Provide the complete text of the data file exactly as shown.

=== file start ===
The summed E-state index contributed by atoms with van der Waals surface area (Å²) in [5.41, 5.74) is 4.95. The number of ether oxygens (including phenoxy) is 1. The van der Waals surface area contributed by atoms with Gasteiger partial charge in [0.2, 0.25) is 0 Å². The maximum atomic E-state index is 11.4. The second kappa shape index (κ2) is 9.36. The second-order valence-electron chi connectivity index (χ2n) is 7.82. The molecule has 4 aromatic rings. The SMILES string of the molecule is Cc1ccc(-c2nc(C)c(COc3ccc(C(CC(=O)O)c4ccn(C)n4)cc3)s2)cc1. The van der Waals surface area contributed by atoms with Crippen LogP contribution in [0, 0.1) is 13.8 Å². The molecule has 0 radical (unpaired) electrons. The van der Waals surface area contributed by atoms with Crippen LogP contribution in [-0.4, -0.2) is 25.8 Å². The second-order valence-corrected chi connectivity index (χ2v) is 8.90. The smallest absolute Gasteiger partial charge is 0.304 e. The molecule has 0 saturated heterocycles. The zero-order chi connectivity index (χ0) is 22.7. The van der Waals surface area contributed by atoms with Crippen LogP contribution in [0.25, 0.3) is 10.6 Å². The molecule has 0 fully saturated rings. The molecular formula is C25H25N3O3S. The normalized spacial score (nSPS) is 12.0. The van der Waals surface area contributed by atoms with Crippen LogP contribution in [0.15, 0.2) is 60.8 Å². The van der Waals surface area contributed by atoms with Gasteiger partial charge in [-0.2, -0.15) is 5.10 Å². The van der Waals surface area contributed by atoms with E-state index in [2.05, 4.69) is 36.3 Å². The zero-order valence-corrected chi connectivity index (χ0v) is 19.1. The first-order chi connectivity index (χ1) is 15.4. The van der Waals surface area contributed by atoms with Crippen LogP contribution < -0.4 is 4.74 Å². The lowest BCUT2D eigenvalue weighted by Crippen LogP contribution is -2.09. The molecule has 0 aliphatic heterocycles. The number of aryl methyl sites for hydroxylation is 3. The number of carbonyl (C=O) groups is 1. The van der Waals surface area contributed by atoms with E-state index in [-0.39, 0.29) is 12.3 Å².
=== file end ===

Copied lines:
The summed E-state index contributed by atoms with van der Waals surface area (Å²) in [5.41, 5.74) is 4.95. The number of ether oxygens (including phenoxy) is 1. The van der Waals surface area contributed by atoms with Gasteiger partial charge in [0.2, 0.25) is 0 Å². The maximum atomic E-state index is 11.4. The second kappa shape index (κ2) is 9.36. The second-order valence-electron chi connectivity index (χ2n) is 7.82. The molecule has 4 aromatic rings. The SMILES string of the molecule is Cc1ccc(-c2nc(C)c(COc3ccc(C(CC(=O)O)c4ccn(C)n4)cc3)s2)cc1. The van der Waals surface area contributed by atoms with Crippen LogP contribution in [0, 0.1) is 13.8 Å². The molecule has 0 radical (unpaired) electrons. The van der Waals surface area contributed by atoms with Crippen LogP contribution in [-0.4, -0.2) is 25.8 Å². The second-order valence-corrected chi connectivity index (χ2v) is 8.90. The smallest absolute Gasteiger partial charge is 0.304 e. The molecule has 0 saturated heterocycles. The zero-order chi connectivity index (χ0) is 22.7. The van der Waals surface area contributed by atoms with Crippen LogP contribution in [0.25, 0.3) is 10.6 Å². The molecule has 0 fully saturated rings. The molecular formula is C25H25N3O3S. The normalized spacial score (nSPS) is 12.0. The van der Waals surface area contributed by atoms with Crippen LogP contribution in [0.15, 0.2) is 60.8 Å². The van der Waals surface area contributed by atoms with Gasteiger partial charge in [-0.2, -0.15) is 5.10 Å². The van der Waals surface area contributed by atoms with E-state index in [2.05, 4.69) is 36.3 Å². The zero-order valence-corrected chi connectivity index (χ0v) is 19.1. The first-order chi connectivity index (χ1) is 15.4. The van der Waals surface area contributed by atoms with Crippen LogP contribution < -0.4 is 4.74 Å². The lowest BCUT2D eigenvalue weighted by Crippen LogP contribution is -2.09. The molecule has 0 aliphatic heterocycles. The number of aryl methyl sites for hydroxylation is 3. The number of carbonyl (C=O) groups is 1. The van der Waals surface area contributed by atoms with E-state index in [-0.39, 0.29) is 12.3 Å².